New ground for ducks, hunters in New York

Ducks Unlimited is helping restore 140 acres of Northern Montezuma Wildlife Management Area

Ducks Unlimited will help restore 140 acres at Northern Montezuma Wildlife Management Area.

Ducks Unlimited will help restore 140 acres at Northern Montezuma Wildlife Management Area.

Photo © New York State Department of Environmental Conserv

A project to improve habitat for migrating waterfowl in northern New York, while improving public recreation opportunities, will be complete in early 2019.

Ducks Unlimited is helping restore 140 acres of Northern Montezuma Wildlife Management Area, including 125 acres of emergent marsh and 15 acres of grassland along the Seneca River.

“The project embodies the heart and soul of Ducks Unlimited’s priorities in New York State: restore spring migration habitat in one of the most critical stopover places in the northeast, and at the same time improve hunting opportunities for the public during the fall,” said Brandy Neveldine, Ducks Unlimited regional biologist in New York.

The project will transform the site from an agricultural field back into a natural wetland floodplain with shallow areas that will provide food and resting areas for waterfowl during migration and mudflats particularly attractive to shorebirds. An adjacent field will be restored to native upland grasses and managed as dense nesting cover to attract a diversity of native wildlife species.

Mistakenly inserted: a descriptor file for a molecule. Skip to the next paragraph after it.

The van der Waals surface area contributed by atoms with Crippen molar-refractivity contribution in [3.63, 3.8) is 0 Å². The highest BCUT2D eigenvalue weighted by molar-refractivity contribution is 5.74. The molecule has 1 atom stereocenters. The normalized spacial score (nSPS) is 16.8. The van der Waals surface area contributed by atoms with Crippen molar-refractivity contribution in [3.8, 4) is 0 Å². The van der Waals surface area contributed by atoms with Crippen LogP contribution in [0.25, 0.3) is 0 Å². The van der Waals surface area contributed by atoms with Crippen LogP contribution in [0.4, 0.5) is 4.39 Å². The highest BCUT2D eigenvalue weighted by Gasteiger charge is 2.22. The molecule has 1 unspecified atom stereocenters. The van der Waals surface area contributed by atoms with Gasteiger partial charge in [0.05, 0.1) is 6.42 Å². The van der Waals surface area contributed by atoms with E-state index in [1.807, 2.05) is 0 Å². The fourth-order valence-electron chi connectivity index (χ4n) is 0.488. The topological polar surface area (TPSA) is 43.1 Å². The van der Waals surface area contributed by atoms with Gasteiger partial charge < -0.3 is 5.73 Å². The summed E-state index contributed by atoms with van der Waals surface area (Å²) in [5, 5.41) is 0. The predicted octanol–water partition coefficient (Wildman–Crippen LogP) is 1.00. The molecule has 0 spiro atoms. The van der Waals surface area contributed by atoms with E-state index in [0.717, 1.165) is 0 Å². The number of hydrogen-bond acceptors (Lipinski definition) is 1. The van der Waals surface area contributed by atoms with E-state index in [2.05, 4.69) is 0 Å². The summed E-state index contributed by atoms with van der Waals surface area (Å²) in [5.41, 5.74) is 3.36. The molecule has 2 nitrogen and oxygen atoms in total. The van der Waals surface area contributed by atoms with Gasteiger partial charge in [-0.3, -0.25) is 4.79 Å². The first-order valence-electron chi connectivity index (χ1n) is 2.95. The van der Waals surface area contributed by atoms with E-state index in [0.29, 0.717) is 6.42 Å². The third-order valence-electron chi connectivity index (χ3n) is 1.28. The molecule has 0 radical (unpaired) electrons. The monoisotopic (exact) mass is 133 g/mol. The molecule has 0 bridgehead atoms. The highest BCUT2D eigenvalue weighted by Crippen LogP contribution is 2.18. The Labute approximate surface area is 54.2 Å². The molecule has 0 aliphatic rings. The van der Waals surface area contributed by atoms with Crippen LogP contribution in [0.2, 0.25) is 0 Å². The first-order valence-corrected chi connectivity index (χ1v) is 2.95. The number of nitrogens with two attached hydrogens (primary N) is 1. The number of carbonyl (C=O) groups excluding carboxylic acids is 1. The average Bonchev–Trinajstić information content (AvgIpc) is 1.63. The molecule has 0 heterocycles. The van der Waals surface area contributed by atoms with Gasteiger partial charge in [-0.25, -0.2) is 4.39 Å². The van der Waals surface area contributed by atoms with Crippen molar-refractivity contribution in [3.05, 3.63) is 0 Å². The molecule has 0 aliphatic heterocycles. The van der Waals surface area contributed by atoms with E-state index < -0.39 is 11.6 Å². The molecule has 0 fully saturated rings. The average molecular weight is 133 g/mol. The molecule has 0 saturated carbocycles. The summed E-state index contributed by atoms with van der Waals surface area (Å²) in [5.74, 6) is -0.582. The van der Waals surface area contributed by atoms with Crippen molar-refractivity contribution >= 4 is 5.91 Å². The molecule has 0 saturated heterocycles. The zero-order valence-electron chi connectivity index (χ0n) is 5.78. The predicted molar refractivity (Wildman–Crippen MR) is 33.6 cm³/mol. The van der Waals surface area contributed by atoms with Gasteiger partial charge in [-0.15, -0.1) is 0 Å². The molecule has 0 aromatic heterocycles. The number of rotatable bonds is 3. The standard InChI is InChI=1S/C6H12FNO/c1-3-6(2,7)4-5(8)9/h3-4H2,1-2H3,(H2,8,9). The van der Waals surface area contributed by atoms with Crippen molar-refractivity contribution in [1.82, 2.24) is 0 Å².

The project will improve water quality in the Seneca River by reducing soil erosion and sediment and nutrient run-off from rainfall. And the management area is popular with hunters, birders and hikers. The site is owned by New York State and will be managed by the New York State Department of Environmental Conservation (NYSDEC).

“Prior to restoration, pintails and mallards filled the lower field along the bank of the Seneca River when conditions were just right,” Neveldine said. “The potential for this project to support thousands of more ducks for a much longer period is a very achievable goal.”

Jim Eckler, NYSDEC senior wildlife biologist and manager of Northern Montezuma Wildlife Management Area, said the management area is popular with outdoors enthusiasts.

“These food-rich, managed lands that receive the first shallow floods of the spring are exceptional stop-over sites for waterfowl and shorebirds,” Eckler said. “I expect this will become a favorite site for wildlife viewers and hunters. I’d like to extend sincere thanks to our many partners. We are fortunate and appreciative that DU has headed this project from beginning to end.”

Partners include the NYSDEC and Friends of the Montezuma Wetlands Complex. The $248,000 project is funded through a Great Lakes Restoration Initiative grant, Ducks Unlimited, NYSDEC and Friends of the Montezuma Wetlands Complex.